The Vision Council Presents ‘Sunglasses for UV Protection’ on Capitol Hill

WASHINGTON, D.C.—The Vision Council held a briefing on Capitol Hill last week about the impact of UV exposure on vision health. The presentation on “Sunglasses, UV Protection and What You Need to Know to Protect Your Vision”

(L-R) The Vision Council’s CEO Ed Greene with presenter Justin Bazan, OD, and Smith Optics’ Scott McGuffie.

covered both long-term and short-term concerns related to exposure to ultraviolet radiation. Among the vision disorders that can occur from UV exposure that were discussed included cataracts, abnormal eye growths, cancer of the eye, and macular degeneration. “More than 40 Congressional offices were in attendance at the briefing, including a bipartisan and bicameral group of Democrats and Republicans from the House of Representatives as well as the Senate,” a spokesperson for The Vision Council told VMail.

A member of The Vision Council’s medical advisory team, Justin Bazan, OD, owner of Park Slope Eye in Brooklyn, N.Y., educated attendees about the dangerous effects UV rays can have on the eyes. He stressed the importance of educating the public about how they can protect their vision. In addition, Smith Optics donated examples of eyewear that provides protection from UV damage for display and to be given to attendees.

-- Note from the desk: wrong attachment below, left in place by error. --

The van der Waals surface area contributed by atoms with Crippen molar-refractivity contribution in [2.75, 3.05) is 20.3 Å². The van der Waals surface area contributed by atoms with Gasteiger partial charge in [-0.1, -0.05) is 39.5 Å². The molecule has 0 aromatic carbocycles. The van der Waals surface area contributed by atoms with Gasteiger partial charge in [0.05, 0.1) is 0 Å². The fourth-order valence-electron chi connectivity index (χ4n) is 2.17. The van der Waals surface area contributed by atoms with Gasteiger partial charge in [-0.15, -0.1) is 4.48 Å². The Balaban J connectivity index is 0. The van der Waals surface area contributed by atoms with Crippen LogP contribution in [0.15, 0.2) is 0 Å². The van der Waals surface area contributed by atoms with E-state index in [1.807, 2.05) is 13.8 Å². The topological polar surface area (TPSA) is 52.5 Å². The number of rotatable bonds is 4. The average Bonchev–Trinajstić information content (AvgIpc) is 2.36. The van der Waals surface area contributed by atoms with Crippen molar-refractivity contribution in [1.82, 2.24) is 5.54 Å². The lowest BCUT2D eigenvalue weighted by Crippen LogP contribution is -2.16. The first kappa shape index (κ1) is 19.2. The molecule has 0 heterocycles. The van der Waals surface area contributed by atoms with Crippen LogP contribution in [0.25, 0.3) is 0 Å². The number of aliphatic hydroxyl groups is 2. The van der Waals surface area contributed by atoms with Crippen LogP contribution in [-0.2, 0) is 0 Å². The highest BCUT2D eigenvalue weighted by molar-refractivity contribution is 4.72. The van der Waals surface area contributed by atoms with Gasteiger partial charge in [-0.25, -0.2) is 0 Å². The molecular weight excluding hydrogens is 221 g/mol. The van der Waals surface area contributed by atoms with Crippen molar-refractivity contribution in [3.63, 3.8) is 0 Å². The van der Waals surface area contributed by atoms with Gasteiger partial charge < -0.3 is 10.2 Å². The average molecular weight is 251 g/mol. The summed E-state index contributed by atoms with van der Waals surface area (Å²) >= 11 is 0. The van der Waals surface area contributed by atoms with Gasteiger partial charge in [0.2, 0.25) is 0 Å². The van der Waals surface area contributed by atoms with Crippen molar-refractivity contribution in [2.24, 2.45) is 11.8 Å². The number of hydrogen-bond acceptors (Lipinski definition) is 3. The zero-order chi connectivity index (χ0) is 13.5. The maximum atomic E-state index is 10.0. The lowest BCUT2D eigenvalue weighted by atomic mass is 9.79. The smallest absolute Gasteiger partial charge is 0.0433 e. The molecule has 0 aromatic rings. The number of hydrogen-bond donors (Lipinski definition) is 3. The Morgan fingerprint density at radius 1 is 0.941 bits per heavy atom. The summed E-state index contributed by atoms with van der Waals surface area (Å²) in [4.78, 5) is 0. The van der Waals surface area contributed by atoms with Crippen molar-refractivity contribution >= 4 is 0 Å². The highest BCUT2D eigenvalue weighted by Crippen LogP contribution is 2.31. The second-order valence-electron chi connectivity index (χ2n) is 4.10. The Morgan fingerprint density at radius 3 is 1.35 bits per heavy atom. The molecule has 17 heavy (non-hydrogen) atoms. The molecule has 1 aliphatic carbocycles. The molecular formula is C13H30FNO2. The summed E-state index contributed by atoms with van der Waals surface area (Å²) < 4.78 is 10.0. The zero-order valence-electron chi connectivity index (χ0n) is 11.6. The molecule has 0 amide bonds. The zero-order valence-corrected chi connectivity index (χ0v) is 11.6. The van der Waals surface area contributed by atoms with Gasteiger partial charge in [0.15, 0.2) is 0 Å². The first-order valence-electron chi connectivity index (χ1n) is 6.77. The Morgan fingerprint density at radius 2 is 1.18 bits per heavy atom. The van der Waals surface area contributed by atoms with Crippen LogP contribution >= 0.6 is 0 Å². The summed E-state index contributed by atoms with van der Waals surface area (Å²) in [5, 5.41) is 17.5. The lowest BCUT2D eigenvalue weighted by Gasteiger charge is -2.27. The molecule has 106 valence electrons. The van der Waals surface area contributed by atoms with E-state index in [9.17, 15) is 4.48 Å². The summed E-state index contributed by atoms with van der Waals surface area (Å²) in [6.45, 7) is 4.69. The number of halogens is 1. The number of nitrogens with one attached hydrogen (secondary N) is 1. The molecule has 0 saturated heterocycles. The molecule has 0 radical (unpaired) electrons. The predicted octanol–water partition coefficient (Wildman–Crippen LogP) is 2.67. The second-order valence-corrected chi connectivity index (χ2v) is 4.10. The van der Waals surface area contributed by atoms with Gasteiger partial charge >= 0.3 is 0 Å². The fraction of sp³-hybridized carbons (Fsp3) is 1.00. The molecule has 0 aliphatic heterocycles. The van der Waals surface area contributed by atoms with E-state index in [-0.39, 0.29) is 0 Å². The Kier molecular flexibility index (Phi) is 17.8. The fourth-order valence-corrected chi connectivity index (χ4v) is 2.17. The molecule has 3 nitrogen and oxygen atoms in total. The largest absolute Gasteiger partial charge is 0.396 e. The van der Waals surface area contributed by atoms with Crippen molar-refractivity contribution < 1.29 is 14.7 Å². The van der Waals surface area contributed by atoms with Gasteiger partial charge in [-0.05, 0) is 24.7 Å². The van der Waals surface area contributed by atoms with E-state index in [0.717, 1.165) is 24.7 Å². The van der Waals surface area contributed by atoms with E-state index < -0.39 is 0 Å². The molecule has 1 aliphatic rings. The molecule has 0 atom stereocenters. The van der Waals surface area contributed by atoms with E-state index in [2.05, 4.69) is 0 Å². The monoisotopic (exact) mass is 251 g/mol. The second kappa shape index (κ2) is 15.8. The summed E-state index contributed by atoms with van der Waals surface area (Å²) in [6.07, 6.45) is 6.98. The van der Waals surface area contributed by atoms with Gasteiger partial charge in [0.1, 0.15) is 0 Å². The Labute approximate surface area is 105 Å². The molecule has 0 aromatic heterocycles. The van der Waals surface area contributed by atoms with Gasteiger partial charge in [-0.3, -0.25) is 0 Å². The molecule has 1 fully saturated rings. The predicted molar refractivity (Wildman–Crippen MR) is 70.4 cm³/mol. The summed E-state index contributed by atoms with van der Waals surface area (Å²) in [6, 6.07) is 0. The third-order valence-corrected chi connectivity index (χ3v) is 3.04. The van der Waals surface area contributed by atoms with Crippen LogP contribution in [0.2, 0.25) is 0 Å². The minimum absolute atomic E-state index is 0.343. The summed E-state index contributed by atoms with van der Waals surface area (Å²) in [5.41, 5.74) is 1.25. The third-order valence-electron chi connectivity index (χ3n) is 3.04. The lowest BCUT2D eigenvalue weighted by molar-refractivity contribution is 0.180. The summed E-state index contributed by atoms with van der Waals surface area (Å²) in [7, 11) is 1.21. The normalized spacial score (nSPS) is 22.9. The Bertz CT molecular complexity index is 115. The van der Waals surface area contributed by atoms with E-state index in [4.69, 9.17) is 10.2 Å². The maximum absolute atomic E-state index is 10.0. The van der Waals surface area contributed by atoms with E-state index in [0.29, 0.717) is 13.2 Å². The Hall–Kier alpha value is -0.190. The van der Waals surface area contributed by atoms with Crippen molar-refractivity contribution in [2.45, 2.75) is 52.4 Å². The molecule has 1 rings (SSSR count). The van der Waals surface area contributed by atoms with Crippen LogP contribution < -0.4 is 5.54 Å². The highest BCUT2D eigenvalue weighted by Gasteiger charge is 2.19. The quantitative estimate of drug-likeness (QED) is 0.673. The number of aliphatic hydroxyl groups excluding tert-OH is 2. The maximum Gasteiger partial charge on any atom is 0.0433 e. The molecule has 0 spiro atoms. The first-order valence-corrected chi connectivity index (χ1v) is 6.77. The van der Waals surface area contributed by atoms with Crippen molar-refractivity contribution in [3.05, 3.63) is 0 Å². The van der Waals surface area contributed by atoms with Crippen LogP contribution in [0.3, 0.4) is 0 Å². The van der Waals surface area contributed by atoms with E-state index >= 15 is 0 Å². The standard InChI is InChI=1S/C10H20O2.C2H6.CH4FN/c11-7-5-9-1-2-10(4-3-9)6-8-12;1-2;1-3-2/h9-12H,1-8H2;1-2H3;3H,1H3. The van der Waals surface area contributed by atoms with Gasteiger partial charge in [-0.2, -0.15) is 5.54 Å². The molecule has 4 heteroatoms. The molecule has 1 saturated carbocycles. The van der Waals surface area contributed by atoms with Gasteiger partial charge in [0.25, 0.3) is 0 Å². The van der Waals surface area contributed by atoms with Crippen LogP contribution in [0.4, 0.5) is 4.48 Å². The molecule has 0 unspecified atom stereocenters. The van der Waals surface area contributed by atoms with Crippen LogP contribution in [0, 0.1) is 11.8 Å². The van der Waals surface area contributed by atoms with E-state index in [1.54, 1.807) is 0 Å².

Although the summer is almost over, the briefing remains topical because Americans must take appropriate measures to protect their eyes from harmful UV radiation year-round, according to a statement from The Vision Council. Although it can be easier to feel the impact of sun in the summer, UV radiation is always present and can be even more damaging during colder months when adults and children stop wearing UV protection. While the UV index is highest in the spring and summer, it can still reach moderate to very high levels in September and October. In winter months, UV rays can reflect off of snow and into the eyes, especially after a fresh snowfall or during winter sporting activities, when individuals can experience photokeratitis, or “snow blindness,” The Vision Council stated.

The Vision Council further reported: “Despite data about the dangerous effects of UV radiation, Americans are still exposing their eyes and skin to harmful UV exposure, putting them at risk for serious health problems later in life. In fact, 47.6 percent of adults do not protect their eyes simply because they forget to wear sunglasses.”